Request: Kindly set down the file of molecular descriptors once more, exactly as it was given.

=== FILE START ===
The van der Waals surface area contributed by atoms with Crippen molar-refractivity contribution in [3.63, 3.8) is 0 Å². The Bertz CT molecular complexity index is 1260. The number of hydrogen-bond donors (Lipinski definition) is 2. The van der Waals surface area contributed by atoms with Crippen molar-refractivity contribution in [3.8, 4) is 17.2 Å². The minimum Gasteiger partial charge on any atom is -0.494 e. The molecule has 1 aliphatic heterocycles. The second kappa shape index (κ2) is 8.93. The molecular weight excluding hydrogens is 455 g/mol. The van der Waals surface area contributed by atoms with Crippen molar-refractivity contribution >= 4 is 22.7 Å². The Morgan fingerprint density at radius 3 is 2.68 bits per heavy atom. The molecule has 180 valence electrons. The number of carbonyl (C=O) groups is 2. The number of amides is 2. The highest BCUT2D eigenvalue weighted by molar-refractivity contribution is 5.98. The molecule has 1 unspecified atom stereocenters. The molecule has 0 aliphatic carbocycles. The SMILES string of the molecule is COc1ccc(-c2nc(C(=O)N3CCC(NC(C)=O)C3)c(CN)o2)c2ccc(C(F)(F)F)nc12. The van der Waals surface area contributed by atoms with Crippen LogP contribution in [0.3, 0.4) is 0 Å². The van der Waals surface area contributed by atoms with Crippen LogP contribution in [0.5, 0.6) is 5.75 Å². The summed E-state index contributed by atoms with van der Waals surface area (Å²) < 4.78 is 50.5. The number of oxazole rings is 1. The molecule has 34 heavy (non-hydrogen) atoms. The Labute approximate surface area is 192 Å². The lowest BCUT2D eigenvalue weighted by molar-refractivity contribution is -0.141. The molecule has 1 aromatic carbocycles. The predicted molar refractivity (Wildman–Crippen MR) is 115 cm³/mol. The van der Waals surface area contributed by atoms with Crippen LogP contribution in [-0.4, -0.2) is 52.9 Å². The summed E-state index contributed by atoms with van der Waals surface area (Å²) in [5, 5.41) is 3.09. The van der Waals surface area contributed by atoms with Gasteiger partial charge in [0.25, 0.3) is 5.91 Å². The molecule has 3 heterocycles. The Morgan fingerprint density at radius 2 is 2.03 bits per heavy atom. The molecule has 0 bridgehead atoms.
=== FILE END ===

The van der Waals surface area contributed by atoms with Crippen molar-refractivity contribution in [3.63, 3.8) is 0 Å². The Bertz CT molecular complexity index is 1260. The number of hydrogen-bond donors (Lipinski definition) is 2. The van der Waals surface area contributed by atoms with Crippen molar-refractivity contribution in [3.8, 4) is 17.2 Å². The minimum Gasteiger partial charge on any atom is -0.494 e. The molecule has 1 aliphatic heterocycles. The second kappa shape index (κ2) is 8.93. The molecular weight excluding hydrogens is 455 g/mol. The van der Waals surface area contributed by atoms with Crippen molar-refractivity contribution >= 4 is 22.7 Å². The Morgan fingerprint density at radius 3 is 2.68 bits per heavy atom. The molecule has 180 valence electrons. The number of carbonyl (C=O) groups is 2. The number of amides is 2. The highest BCUT2D eigenvalue weighted by molar-refractivity contribution is 5.98. The molecule has 1 unspecified atom stereocenters. The molecule has 0 aliphatic carbocycles. The SMILES string of the molecule is COc1ccc(-c2nc(C(=O)N3CCC(NC(C)=O)C3)c(CN)o2)c2ccc(C(F)(F)F)nc12. The van der Waals surface area contributed by atoms with Crippen LogP contribution in [0.3, 0.4) is 0 Å². The van der Waals surface area contributed by atoms with Crippen LogP contribution in [0.5, 0.6) is 5.75 Å². The summed E-state index contributed by atoms with van der Waals surface area (Å²) < 4.78 is 50.5. The number of oxazole rings is 1. The molecule has 34 heavy (non-hydrogen) atoms. The Labute approximate surface area is 192 Å². The lowest BCUT2D eigenvalue weighted by molar-refractivity contribution is -0.141. The molecule has 1 aromatic carbocycles. The predicted molar refractivity (Wildman–Crippen MR) is 115 cm³/mol. The van der Waals surface area contributed by atoms with Crippen LogP contribution in [-0.4, -0.2) is 52.9 Å². The summed E-state index contributed by atoms with van der Waals surface area (Å²) in [5, 5.41) is 3.09. The van der Waals surface area contributed by atoms with Gasteiger partial charge in [0.25, 0.3) is 5.91 Å². The molecule has 3 heterocycles. The Morgan fingerprint density at radius 2 is 2.03 bits per heavy atom. The molecule has 0 bridgehead atoms.